20 August 2012

South Africa: Reward Top Executives According to Performance - Landelahni

Economic Development Minister Ebrahim Patel, supported by the trade unions, is committed to levelling pay from lowest to highest paid workers, and has suggested putting a cap on executive pay. Much has been made of the Gini coefficient, the income ratio measuring the disparity in pay between highest and lowest paid employees.

"This is not the right yardstick for determining salary structures," says Sandra Burmeister, CEO of the Landelahni Recruitment Group. "The real question is whether we are paying executives for a job well done, not whether we are paying them too much."

She argues that companies need to pay top executives for performance. "The challenge is to determine the key drivers we are measuring and how they are measured. We need to measure performance that guarantees the viability of the organisation in the long term and doesn't simply focus on short-term profits.

Focus must include additional issues

"Too often there is an adverse relationship between executive remuneration and company performance. We need to reward the right drivers. Instead of the relentless pressure on short-term performance and bottom-line profit, we need additional focus on issues such as safety, welfare of employees, skills development and the long-term sustainability of the company," Burmeister continues.

"In countries across the globe, from the US and the UK through Australia and Japan to South Africa, there have been shareholder revolts over pay increases in the private sector. However, it's not clear yet whether shareholders are taking more accountability and showing a greater commitment to the business, or are simply continuing to demand quick returns, measured in quarterly or six-monthly financial results, in which case any reduction in executive pay could result in increased shareholder profits."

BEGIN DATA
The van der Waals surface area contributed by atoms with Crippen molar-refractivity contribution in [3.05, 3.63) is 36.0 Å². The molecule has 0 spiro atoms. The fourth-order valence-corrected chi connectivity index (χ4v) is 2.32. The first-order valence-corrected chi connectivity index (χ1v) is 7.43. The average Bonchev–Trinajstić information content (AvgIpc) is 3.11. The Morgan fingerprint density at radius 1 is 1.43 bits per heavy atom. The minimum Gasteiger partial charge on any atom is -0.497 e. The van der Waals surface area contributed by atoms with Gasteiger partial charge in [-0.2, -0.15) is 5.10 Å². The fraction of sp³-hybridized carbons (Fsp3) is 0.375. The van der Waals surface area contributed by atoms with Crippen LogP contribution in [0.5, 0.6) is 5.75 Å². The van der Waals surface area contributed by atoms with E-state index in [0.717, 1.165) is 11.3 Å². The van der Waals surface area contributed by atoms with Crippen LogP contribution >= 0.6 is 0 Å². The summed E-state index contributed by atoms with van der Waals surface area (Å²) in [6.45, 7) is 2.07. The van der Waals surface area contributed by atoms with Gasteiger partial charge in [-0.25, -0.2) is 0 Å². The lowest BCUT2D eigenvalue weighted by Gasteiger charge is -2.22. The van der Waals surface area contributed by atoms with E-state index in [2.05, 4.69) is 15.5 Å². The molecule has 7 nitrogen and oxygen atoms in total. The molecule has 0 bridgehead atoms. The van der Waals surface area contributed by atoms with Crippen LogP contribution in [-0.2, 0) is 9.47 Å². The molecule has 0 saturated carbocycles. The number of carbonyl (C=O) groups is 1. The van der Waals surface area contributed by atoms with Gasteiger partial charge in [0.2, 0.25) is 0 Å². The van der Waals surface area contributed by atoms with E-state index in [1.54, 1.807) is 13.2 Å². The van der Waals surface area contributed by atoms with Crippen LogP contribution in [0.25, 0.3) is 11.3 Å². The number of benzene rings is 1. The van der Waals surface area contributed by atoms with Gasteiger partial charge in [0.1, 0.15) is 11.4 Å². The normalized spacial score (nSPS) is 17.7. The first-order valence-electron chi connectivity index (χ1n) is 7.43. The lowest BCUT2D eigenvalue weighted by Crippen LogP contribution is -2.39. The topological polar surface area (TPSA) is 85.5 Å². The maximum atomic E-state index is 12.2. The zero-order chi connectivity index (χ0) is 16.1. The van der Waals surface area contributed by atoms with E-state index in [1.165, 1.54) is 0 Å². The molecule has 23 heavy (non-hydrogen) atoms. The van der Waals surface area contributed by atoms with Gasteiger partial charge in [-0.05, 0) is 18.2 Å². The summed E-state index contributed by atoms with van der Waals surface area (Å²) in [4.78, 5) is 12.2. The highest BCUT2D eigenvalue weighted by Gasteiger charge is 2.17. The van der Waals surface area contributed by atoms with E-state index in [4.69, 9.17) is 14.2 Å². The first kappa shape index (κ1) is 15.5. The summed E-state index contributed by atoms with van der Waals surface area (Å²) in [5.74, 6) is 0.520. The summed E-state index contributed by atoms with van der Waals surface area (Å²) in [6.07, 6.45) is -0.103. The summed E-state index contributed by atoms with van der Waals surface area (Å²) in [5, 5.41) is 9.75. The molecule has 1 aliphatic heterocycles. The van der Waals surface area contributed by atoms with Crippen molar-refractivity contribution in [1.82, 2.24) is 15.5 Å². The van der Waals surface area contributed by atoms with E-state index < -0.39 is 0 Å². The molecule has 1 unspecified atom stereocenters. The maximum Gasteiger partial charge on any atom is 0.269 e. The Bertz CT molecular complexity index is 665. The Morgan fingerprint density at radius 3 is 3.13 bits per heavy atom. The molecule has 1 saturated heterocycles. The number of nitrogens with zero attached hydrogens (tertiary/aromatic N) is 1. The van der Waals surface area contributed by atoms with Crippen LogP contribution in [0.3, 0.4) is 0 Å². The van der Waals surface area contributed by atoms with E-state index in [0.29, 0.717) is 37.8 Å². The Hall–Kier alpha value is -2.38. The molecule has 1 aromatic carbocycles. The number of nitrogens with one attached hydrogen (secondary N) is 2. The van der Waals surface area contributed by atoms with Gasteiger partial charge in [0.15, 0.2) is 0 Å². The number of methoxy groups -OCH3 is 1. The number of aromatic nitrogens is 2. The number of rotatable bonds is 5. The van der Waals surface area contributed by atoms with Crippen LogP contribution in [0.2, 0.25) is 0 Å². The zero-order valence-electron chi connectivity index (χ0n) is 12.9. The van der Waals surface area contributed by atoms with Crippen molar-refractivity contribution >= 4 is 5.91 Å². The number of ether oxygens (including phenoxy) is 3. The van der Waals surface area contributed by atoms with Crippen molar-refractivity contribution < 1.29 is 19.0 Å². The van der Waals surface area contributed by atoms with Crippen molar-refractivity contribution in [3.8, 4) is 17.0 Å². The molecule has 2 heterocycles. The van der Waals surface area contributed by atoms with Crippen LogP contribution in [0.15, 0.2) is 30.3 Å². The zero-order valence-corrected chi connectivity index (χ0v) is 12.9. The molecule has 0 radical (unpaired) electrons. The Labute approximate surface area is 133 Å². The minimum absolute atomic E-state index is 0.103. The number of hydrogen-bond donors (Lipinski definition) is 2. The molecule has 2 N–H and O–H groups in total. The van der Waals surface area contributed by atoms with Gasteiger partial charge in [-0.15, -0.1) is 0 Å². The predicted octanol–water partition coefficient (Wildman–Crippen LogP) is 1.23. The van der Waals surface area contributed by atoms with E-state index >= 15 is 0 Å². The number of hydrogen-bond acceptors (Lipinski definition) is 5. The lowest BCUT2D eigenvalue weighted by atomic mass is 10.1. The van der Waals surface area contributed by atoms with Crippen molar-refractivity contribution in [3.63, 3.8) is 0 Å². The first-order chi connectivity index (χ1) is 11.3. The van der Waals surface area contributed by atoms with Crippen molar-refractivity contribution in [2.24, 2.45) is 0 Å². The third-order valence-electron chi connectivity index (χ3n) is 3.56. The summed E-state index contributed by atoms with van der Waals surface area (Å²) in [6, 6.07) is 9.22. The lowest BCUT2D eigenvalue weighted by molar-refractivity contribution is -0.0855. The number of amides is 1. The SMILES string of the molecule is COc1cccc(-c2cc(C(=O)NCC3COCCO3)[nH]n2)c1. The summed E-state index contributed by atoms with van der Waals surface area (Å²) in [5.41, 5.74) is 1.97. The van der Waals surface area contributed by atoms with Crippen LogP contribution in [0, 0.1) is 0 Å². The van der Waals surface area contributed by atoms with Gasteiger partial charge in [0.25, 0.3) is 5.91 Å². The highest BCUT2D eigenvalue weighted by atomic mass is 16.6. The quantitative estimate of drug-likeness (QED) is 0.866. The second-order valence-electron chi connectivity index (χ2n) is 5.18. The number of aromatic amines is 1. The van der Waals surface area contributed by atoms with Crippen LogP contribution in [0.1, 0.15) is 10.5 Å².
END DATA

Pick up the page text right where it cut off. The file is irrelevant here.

According to the 2012 PwC Executive Directors Remuneration Report, the median increase in the past year for total guaranteed remuneration for executive directors of JSE-listed companies was between 6% and 8% - in line with or slightly higher than the inflation rate. "This reflects the stringent economic conditions that businesses have faced," says Landelahni director Alan Witherden. "However, bonuses seem to be out of proportion and not commensurate with responsibility and long-term achievement.

Local leaders must not be driven away

"The new Companies Act and King III have increased the say of shareholders on how the board rewards company executives, but it is still too early to tell whether this will address golden parachutes, guaranteed bonuses or pay for failure. We have seen some cases of deferred pay and bonuses as a consequence of non-performance. The question is why is the board awarding them in the first place?"

"Ultimately, remuneration levels are market related. Despite the recession, the global shortage of highly-skilled leaders is driving up demand. We are looking at an international market where pay levels far exceed those in South Africa. Let's not drive away South Africa's scarce leaders and curtail our ability to attract the best talent by putting an artificial cap on earnings," Burmeister concludes.

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